NEWS

2017

Michael N. Hall was awarded the 2017 Albert Lasker Basic Medical Research Award for discoveries in relation to Nutrient-activated TOR proteins that regulate cell growth.
Michael N. Hall of the Biocenter at the University of Basel discovered the nutrient-activated TOR proteins and their central role in the metabolic control of cell growth.  By showing that the TOR system adjusts cell size in response to the availability of raw materials, Michael N. Hall revealed an unanticipated linchpin of normal cell physiology. More…

Non-coding alpha satellite RNAs are essential for human centromere assembly and cell cycle progression. New research from Shannon McNulty, a Duke MGM graduate student in Beth Sullivan’s lab, is featured in the August 7 issue of Developmental Cell. The study reports the crucial role of chromosome-specific non-coding RNAs produced from highly repetitive alpha satellite DNA at human centromeres and their interaction with key centromere and kinetochore proteins. The work is highlighted by a Preview published in the same issue of Developmental Cell.The primary research article can be accessed here.

Al Harding (Heaton Lab) – A feature on Al’s work was just published on DukeTODAY! It describes how our technology can be used to produce improved influenza virus vaccines. https://eurekalert.org/pub_releases/2017-07/du-nvp072417.php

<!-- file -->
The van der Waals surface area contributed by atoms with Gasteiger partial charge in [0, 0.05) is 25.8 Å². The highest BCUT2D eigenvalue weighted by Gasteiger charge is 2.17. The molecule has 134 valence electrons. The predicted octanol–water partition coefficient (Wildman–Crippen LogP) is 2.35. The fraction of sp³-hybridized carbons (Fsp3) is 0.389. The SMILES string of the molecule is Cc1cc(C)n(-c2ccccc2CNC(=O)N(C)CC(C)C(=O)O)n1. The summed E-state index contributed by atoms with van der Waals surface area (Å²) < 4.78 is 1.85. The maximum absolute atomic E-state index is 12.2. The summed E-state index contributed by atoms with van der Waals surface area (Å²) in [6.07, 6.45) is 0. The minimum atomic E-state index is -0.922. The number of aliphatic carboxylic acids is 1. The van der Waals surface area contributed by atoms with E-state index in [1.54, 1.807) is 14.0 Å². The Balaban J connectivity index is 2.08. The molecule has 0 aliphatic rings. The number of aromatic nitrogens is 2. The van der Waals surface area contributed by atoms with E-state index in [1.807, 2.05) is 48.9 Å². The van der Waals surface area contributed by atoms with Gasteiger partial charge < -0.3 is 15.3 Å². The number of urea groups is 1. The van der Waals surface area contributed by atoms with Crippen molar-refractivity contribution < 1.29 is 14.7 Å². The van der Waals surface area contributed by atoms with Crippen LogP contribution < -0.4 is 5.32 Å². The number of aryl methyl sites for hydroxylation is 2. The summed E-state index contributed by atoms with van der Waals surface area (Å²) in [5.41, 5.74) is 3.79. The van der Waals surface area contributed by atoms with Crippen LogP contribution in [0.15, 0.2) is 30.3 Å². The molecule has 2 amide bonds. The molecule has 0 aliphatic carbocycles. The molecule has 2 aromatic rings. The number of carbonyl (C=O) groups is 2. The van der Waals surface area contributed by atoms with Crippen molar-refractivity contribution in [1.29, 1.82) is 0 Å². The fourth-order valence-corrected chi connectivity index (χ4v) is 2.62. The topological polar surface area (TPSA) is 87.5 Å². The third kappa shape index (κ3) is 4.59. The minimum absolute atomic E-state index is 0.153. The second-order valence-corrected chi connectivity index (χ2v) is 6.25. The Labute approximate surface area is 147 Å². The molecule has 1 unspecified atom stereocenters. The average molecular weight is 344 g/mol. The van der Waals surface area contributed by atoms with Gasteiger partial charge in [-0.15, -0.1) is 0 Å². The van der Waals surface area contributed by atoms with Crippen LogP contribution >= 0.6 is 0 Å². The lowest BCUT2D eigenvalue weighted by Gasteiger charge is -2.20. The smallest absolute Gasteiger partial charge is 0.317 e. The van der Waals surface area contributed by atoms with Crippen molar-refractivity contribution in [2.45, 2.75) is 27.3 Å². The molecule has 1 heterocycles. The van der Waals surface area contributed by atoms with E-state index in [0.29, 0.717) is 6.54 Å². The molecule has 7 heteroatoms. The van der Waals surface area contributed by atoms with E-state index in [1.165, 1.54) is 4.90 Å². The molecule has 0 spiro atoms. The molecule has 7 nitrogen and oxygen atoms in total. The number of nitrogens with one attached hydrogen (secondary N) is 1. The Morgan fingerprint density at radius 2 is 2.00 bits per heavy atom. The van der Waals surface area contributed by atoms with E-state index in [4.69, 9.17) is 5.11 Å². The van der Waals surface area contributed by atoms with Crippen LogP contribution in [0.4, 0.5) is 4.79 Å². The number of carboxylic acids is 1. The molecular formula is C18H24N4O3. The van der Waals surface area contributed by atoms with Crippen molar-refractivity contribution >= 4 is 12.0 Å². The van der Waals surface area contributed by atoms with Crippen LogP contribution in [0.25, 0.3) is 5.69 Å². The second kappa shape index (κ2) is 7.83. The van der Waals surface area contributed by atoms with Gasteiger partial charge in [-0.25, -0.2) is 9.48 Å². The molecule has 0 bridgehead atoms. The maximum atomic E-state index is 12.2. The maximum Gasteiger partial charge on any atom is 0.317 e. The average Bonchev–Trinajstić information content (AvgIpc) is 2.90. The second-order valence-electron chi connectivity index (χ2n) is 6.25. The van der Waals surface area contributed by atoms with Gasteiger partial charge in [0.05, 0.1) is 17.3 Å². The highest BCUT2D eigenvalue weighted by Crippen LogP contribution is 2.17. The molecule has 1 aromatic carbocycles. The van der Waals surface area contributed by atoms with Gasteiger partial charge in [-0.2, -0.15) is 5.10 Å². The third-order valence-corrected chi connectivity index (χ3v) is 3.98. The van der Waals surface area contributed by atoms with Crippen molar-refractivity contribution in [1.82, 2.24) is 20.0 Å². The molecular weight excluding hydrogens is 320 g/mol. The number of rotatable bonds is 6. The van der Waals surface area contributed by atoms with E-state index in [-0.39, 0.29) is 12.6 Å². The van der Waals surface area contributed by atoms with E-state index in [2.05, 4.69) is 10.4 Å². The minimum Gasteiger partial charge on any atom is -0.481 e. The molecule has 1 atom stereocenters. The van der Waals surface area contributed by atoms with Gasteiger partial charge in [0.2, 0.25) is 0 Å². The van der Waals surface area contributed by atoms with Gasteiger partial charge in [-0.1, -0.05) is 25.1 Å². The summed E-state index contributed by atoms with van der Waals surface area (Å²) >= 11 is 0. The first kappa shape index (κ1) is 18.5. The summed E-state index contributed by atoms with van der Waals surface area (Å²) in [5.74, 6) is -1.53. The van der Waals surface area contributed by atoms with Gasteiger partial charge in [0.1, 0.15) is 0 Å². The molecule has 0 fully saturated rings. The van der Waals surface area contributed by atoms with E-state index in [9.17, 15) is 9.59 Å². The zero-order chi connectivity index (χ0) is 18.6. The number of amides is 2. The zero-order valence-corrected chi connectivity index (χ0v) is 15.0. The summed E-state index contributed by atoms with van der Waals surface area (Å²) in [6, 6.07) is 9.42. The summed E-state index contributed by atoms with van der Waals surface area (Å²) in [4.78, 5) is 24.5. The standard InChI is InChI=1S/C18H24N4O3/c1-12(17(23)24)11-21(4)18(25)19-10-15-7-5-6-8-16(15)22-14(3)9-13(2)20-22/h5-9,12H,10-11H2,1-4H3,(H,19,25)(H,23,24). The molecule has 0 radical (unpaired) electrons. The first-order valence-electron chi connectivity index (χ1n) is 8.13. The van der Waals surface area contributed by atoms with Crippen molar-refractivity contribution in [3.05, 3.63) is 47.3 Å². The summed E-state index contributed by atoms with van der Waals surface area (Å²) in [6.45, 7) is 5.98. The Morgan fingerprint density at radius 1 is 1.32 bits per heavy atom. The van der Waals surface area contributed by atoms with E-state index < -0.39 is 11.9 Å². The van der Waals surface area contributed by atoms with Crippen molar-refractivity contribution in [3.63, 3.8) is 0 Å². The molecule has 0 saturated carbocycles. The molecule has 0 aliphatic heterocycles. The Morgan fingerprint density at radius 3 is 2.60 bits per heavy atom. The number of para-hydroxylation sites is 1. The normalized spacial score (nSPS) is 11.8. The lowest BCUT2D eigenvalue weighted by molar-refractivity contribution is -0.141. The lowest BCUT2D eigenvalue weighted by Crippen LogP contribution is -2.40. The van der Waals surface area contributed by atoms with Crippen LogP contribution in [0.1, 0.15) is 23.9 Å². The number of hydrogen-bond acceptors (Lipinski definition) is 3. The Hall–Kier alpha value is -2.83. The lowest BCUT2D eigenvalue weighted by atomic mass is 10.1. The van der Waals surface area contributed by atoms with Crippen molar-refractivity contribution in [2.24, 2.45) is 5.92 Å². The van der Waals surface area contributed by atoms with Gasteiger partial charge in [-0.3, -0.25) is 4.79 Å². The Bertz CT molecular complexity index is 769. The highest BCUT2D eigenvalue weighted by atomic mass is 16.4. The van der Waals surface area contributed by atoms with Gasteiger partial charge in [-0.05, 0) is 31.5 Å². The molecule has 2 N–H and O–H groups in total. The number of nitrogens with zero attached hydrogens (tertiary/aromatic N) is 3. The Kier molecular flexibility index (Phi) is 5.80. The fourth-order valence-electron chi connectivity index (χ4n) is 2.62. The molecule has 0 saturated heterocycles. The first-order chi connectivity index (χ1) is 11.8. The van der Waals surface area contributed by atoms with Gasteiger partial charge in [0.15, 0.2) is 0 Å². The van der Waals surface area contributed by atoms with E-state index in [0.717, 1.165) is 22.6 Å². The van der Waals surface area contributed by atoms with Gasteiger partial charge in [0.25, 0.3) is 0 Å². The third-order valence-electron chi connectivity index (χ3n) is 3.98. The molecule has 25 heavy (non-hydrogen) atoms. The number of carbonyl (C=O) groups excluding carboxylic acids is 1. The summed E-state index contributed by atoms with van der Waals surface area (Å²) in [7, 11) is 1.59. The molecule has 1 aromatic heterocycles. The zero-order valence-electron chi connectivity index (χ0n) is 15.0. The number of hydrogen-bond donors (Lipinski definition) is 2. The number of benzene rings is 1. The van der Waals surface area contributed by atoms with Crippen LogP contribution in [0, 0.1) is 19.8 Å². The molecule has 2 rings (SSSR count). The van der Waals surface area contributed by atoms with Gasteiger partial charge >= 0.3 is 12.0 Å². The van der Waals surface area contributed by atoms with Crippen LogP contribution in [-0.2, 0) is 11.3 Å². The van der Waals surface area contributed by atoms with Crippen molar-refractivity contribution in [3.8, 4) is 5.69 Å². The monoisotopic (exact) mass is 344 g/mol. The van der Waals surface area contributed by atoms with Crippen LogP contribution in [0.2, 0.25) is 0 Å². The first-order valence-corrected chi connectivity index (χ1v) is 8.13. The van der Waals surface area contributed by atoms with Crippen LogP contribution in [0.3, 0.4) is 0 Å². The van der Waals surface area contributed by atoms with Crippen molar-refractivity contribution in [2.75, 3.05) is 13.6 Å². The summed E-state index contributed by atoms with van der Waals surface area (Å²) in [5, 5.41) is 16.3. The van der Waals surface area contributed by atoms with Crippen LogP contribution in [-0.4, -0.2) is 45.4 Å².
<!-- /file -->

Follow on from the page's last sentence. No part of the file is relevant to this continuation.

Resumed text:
Ristaino receives a Fullbright Award.  Jean Ristaino, William Neal Reynolds Distinguished Professor at North Carolina State University in the Department of Entomology and Plant Pathology received a Fullbright U.S. Research Scholar Award. Jean conducted sabbatical studies in the Heitman lab and us continuing to collaborate with Francis Fang in the Heitman lab on oomycete pathogens of plants. Read more here.

Rawls and Davison feature in Duke today. John Rawls, PhD, Associate Professor and James Davison, Graduate Student in the Department of Molecular Genetics and Microbiology recent publication, “Microbiota regulate intestinal epithelial gene expression by suppressing the transcription factor Hepatocyte nuclear factor 4 alpha” was featured in Duke today. Read more about the research here.

Tobin receives 2017-2018 Thomas Langford Lectureship Award – David Tobin, PhD, Associate Professor of MGM will present a lecture about his research at the annual Langford Lectureship series. This luncheon series was designed to provide Duke’s faculty with an opportunity to hear about ongoing scholarly activities of recently promoted or hired colleagues. Congratulations, David!